Private Mortgage Insurance: A Synopsis

Private Mortgage Insurance: A Synopsis

Private Mortgage Insurance: A Synopsis

You’ve done the math and determined exactly how much you can afford to spend on the home of your dreams, including down payment, monthly mortgage fees, taxes and homeowners insurance. However, you may also be required to pay Private Mortgage Insurance, commonly called PMI.

Buyers who take out conventional mortgage loans and make a down payment of less than 20 percent of the home’s purchase price are required to pay PMI. Essentially, PMI protects the lender in the event that the buyer fails to make monthly payments and ends up in foreclosure, but the bottom line is an added monthly expense for the buyer.

Like many mortgage terms, the exact amount of PMI a buyer will pay is dependent on several factors, including credit score and down payment amount. On average, a buyer paying PMI can expect to pay an additional 0.3 – 1.5 percent of the home’s purchase price annually until they reach the threshold of 20 percent equity in the home. Most homeowners choose to pay this additional fee monthly.

Once a homeowner reaches 22 percent equity in the home, the mortgage lender is required by law to cancel PMI premium charges. However, homeowners can request to stop paying PMI at 20 percent equity. For this reason, it’s a good idea to keep close track of all mortgage payments in order to save yourself the extra PMI payments that will occur between the 20 and 22 percent equity thresholds.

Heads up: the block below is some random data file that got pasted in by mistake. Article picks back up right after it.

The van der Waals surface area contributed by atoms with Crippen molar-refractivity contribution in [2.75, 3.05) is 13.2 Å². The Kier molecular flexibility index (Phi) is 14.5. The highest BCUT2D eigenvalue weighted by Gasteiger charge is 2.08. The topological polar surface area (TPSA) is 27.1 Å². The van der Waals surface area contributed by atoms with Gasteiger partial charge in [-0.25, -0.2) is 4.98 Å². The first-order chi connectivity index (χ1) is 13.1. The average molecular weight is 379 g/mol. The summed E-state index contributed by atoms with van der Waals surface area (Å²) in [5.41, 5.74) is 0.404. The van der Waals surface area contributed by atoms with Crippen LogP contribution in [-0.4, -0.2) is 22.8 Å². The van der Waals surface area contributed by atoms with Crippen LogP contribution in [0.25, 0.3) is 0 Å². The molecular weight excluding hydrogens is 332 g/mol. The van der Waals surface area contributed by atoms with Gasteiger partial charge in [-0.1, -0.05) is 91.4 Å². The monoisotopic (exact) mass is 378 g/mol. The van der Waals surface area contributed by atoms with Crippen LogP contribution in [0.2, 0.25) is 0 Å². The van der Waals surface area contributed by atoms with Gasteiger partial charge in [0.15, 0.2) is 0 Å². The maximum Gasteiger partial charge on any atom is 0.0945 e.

One exception to the PMI rule is in the case of FHA loan holders. Buyers who take out FHA loans won’t pay PMI, but rather Mortgage Insurance Premiums (MIP). MIPs will not automatically cease once an equity threshold is reached, so FHA buyers will need to refinance their loans in order to cancel MIP fees once they reach 20 percent equity in the home.

Although PMI fees mean an added monthly expense, many buyers are simply unable to save enough to make a 20 percent down payment in the current financial climate. Lenders who offer conventional mortgage loans with PMI are providing an option for those who otherwise may not be able to finance a home of their own.

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